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In this picture – she has a red light fixture.  I’m not sure which is her current fixture, but this red one is too cute!  I love her iconic Saarinen table with the classic West Elm chairs.    

 

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image Megan’s “famous” bedroom.  This photograph is all over the blogosphere and is universally admired.   When Megan moved in, the walls were plain sheetrock and she had them covered in plank boards to create a beachy feel, a process she explains on the Skirted Roundtable. 

 

 

image Of course we have to talk about the carpenter who redid her bedroom – none other than this famous Calvin Klein model!!!!   Yep!   Only Megan would have a carpenter like him.  She dismisses him by saying he was a lot “older” when he worked on her bedroom.  

 

 

 

image OK, back to business.  So, should Megan repaint her hardwoods white – like in this picture?   I say YES, absolutely!!!!  What say you?

 

Be sure to listen to this week’s The Skirted Roundtable HERE – it’s a fun one!!  Don’t forget you can get The Skirted Roundtable on I-Tunes.

p.s.  Again, let me apologize for my voice!  I know I have the worst voice and it is really magnified by Linda and Megan’s melodious ones.  I don’t know what to do about this, but believe me, it annoys me more than you.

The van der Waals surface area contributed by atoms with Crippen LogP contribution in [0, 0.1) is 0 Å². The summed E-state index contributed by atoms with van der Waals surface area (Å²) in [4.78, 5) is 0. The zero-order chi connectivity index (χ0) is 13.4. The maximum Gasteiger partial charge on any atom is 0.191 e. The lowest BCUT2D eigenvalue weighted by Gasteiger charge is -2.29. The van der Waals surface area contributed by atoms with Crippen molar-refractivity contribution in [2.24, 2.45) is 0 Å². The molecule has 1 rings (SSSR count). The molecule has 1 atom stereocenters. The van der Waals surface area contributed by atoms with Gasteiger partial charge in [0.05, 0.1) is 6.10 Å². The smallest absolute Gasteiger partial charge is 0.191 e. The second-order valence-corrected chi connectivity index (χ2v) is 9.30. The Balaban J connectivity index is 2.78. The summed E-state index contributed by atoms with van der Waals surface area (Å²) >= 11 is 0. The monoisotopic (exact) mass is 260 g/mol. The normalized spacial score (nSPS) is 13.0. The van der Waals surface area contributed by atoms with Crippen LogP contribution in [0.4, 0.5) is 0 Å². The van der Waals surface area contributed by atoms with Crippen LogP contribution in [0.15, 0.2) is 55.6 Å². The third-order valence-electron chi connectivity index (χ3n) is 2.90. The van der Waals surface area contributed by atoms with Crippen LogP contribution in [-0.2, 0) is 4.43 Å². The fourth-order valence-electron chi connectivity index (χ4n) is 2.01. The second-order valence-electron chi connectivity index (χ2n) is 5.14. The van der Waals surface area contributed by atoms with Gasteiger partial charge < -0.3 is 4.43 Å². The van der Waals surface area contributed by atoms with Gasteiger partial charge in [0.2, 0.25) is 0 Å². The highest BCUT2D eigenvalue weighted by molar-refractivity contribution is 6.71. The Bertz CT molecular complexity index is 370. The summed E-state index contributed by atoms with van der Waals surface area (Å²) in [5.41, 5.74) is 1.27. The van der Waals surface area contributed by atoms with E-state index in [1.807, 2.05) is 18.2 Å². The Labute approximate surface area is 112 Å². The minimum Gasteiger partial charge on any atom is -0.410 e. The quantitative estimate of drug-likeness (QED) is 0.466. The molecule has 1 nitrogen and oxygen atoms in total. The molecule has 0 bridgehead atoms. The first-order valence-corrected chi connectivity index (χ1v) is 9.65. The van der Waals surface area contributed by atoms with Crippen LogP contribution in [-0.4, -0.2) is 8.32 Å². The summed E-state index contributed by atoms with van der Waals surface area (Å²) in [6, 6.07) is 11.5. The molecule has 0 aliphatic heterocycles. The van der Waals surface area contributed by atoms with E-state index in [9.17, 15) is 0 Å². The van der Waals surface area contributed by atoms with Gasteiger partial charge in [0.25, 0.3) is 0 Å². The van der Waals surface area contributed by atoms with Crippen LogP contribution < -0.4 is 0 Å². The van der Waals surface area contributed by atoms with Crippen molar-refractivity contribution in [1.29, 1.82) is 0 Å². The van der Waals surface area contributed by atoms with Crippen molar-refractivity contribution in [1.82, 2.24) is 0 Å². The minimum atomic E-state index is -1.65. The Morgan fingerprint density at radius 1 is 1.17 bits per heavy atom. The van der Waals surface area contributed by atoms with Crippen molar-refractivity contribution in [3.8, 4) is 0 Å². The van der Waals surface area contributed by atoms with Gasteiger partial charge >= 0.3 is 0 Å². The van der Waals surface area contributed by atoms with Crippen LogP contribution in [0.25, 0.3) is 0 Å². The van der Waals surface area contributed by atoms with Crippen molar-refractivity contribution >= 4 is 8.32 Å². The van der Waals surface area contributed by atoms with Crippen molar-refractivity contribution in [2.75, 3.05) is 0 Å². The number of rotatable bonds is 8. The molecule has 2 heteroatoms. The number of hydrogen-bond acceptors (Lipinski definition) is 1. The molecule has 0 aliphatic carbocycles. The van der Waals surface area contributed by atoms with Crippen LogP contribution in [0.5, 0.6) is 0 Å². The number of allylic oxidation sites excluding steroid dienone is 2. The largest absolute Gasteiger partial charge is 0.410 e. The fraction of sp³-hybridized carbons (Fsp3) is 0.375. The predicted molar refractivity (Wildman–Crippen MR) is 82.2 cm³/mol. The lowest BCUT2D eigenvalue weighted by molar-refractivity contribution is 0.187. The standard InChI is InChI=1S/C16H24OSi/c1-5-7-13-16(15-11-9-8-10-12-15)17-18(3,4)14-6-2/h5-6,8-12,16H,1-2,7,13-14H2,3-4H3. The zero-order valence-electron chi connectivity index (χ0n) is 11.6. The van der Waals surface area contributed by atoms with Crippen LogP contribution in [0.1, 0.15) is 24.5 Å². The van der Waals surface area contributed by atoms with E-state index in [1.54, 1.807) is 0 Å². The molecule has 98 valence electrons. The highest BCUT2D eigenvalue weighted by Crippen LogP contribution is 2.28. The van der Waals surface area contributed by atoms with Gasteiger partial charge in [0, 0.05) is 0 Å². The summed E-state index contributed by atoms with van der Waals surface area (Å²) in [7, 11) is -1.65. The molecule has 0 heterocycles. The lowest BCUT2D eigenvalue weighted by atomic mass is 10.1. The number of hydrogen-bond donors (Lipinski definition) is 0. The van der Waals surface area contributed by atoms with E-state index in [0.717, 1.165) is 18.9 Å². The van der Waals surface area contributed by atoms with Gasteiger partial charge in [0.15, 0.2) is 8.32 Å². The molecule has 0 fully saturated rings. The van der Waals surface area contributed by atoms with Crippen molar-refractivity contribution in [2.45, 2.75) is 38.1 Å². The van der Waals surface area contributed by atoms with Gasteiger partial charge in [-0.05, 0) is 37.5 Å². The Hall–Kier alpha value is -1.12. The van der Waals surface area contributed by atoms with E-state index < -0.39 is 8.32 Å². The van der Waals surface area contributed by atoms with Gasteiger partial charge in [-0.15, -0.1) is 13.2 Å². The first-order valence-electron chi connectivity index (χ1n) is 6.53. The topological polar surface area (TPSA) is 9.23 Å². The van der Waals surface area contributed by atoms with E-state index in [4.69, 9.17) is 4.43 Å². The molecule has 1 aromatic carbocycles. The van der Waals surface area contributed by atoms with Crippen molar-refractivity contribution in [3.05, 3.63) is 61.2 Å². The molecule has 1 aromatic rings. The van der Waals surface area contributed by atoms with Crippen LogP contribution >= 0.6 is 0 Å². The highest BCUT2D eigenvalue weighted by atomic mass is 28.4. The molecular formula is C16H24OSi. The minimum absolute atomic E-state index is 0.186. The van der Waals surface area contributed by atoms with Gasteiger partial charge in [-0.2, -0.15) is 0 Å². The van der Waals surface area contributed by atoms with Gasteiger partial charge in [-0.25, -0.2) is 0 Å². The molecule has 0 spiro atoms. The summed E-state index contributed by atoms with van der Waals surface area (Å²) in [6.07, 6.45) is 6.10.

Brother, Can You Spare A Cool $24,500,000?

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It’s official.  The blog French Kissed recently announced that John Saladino’s gorgeous Montecito estate, Villa de Limma, is for sale. Why?  Why?   The fabulously talented interior designer spent years restoring the stone house – chronicled in the book Saladino Villa.   Built in the 1920s, the restoration took over four years and the budget was double its estimation.    Everything was decrepit and had to be restored.   The stone walls were crumbling which Saladino had to reinforce from the inside.   His crew spent years scrapping offensive paint from the stone and tile floors.   The entire restoration process was backbreaking, hugely expensive, and a true labor of love.  And yet, just a few years later, it’s up for sale.   Perhaps the allure was the challenge.  Once he accomplished it, the upkeep proved too much or the estate is too big for just Betty and John?  Who knows?   But seriously, anyone out there have $24,500,000 they wish to loan me?  

Below, are some of the photographs from the real estate brochure HERE, as well as others from the book and assorted places.  To view the story on French Kissed, go HERE.

 

 

imageIf you don’t have it – get it.  It’s a fascinating read, all about the renovation with wonderful photography.

 

 

image Aerial view.   The entrance is on the upper right.   The master bedroom overlooks the swimming pool on the left.

 

 

s17Entering the estate through these arches.

 

 

 

image The same arches with a view of the motor court and entrance gallery on the right.